November 30, 1928 |
|Spouse(s)||Shirley Hake (1965-present) 3 children
Sanita Pelkey (1962-1963) (divorced)
Joan Johannes (1952-1960) (divorced) 2 children
|Relatives||Rhodes Reason brother|
He is the brother of the late actor Rhodes Reason, who was two years younger. The two bore a strong resemblance and many may have mistakenly assumed they were twins.
He began his stage career in 1948 at the Pasadena Playhouse, performing there for three years before coming to the notice of Hollywood. In 1951 he was given a screen test at Columbia Pictures and was cast as the lead in a starring role in his first picture, a low-budget adventure drama Storm Over Tibet (1952). Reason was under contract for two more years at Columbia until moving to Universal in mid-1953, after making a promising appearance in the sword-and-sandal epic Salome (1953) with Rita Hayworth.
A tall (6'2"), handsome, leading man with a distinctive baritone speaking voice, Reason appeared in several films and television shows throughout the 1950s and 1960s. He made two pictures at Universal Studios under the name "Bart Roberts" before demanding to be able to use his own name, which actually sounds like a Hollywood screen name.
Reason is perhaps best known for his role as stalwart, heroic scientist Dr. Cal Meacham in the science fiction This Island Earth (1955). Reason co-starred as sympathetic scientist Dr. Tom Morgan in the third—and final—installment of Universal International Pictures' Creature from the Black Lagoon horror film series in The Creature Walks Among Us (1956). He also appeared opposite Clark Gable and Sidney Poitier in Band of Angels (WB, 1957). He appeared in Badlands of Montana (1957) as an opponent of a corrupt Mayor played by John M. Pickard. In the story line, Pickard administers ten lashes with a whip to Reason's back.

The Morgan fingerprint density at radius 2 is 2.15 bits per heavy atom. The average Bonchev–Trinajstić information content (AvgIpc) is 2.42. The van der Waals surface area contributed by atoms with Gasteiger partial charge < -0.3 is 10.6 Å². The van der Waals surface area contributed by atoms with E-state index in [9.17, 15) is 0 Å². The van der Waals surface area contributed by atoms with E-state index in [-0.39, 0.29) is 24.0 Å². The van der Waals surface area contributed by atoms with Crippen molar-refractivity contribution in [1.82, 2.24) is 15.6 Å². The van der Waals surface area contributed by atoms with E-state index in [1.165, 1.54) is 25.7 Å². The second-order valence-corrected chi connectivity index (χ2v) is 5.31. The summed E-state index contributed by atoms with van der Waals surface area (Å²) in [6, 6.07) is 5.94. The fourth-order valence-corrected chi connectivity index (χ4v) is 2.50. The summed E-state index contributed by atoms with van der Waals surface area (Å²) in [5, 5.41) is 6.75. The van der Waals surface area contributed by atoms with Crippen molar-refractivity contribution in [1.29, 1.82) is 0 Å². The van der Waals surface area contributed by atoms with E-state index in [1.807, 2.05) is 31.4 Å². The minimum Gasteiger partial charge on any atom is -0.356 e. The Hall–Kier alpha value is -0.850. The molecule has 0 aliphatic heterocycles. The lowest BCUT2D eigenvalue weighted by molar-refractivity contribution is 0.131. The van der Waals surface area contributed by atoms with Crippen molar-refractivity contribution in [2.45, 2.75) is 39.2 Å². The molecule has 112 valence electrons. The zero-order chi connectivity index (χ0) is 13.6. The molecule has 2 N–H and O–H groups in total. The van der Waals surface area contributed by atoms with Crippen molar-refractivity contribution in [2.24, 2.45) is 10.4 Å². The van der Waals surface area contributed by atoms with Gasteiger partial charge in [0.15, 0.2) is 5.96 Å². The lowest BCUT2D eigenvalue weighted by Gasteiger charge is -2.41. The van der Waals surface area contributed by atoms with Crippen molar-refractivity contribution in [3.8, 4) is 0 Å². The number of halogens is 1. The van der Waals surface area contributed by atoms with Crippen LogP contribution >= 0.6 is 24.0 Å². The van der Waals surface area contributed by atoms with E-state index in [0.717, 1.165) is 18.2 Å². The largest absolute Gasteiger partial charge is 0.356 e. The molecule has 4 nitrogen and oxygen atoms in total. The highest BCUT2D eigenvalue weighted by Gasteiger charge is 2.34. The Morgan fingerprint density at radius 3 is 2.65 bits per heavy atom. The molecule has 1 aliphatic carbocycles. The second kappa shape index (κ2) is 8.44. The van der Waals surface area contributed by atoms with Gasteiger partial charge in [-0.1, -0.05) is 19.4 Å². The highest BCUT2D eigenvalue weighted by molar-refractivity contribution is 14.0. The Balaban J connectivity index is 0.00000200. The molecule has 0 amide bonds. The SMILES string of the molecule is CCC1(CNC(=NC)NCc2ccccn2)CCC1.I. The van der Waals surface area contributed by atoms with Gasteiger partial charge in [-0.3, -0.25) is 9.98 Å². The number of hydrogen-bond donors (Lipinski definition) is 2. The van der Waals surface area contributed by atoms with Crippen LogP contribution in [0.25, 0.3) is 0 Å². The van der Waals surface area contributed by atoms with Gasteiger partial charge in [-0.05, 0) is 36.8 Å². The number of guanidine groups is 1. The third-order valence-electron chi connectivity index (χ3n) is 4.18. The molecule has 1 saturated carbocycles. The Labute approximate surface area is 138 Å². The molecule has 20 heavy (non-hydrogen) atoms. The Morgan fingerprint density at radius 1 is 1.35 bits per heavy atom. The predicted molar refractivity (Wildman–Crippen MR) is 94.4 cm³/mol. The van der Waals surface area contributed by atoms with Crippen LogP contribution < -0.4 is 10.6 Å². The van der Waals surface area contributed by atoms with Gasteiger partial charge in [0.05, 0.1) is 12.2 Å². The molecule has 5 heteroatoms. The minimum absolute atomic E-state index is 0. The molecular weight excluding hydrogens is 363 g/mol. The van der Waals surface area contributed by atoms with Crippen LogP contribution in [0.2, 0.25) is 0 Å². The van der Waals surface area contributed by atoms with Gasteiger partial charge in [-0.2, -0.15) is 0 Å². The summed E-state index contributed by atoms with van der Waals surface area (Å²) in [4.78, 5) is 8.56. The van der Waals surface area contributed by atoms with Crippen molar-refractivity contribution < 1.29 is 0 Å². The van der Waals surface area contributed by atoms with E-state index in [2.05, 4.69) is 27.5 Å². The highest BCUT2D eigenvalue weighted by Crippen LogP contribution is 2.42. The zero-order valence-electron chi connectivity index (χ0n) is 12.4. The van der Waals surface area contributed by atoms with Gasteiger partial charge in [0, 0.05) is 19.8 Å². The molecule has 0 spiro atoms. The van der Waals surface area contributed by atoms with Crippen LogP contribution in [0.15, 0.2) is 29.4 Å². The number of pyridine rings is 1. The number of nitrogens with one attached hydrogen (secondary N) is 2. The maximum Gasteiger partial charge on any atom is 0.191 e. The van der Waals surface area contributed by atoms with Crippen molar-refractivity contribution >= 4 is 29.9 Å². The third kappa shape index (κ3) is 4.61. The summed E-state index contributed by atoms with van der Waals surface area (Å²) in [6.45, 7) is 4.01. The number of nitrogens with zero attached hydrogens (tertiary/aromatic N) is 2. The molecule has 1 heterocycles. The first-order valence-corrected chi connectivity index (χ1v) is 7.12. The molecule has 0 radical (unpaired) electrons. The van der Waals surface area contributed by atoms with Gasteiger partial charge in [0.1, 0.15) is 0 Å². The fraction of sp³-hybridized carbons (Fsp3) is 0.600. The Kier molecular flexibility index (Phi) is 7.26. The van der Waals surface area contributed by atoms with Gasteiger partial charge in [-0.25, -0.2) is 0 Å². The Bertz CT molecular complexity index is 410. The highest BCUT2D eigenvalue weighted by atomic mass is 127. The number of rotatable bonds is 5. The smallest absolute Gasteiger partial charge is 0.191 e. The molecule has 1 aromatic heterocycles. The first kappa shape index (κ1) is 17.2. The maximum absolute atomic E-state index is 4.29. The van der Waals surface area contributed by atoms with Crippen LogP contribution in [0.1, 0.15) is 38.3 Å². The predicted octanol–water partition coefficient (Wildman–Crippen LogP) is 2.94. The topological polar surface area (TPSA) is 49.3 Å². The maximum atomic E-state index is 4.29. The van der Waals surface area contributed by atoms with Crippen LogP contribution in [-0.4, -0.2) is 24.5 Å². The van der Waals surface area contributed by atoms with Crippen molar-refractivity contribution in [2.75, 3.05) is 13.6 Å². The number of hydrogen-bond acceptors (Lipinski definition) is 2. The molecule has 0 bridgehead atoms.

Reason starred as newspapermen in two television series. The first of those was a syndicated western, Man Without a Gun (1957–1959), in the role of Adam MacLean, editor of the Yellowstone Sentinel newspaper in Dakota Territory. The second was the ABC/Warner Bros. drama, The Roaring Twenties (1960–1962), a crime drama rich in period music, in the role of Scott Norris, reporter for the fictitious New York Record.
He appeared in 1961 as a guest on an NBC interview program, Here's Hollywood, and guest-starred on a number of other television series. In 1962 he played the role of defendant Steve Brock in the Perry Mason episode, "The Case of the Ancient Romeo." His final television appearance was in a 1963 episode of Wagon Train. He was also featured in episodes of Bourbon Street Beat, 77 Sunset Strip, and The Alaskans.
Reason walked out on his film contract with Warner Bros. in the fall of 1961 when he was being considered for a starring role in John Frankenheimer's The Manchurian Candidate. The film began as a WB project, but was completed as an independent film and released by United Artists in 1962. The role he was going to play went to Laurence Harvey instead.
After his film and television acting career ended, he worked as a real estate broker and had a second career as a voiceover actor. Reason is retired and lives in Walnut, California, with his third wife, Shirley.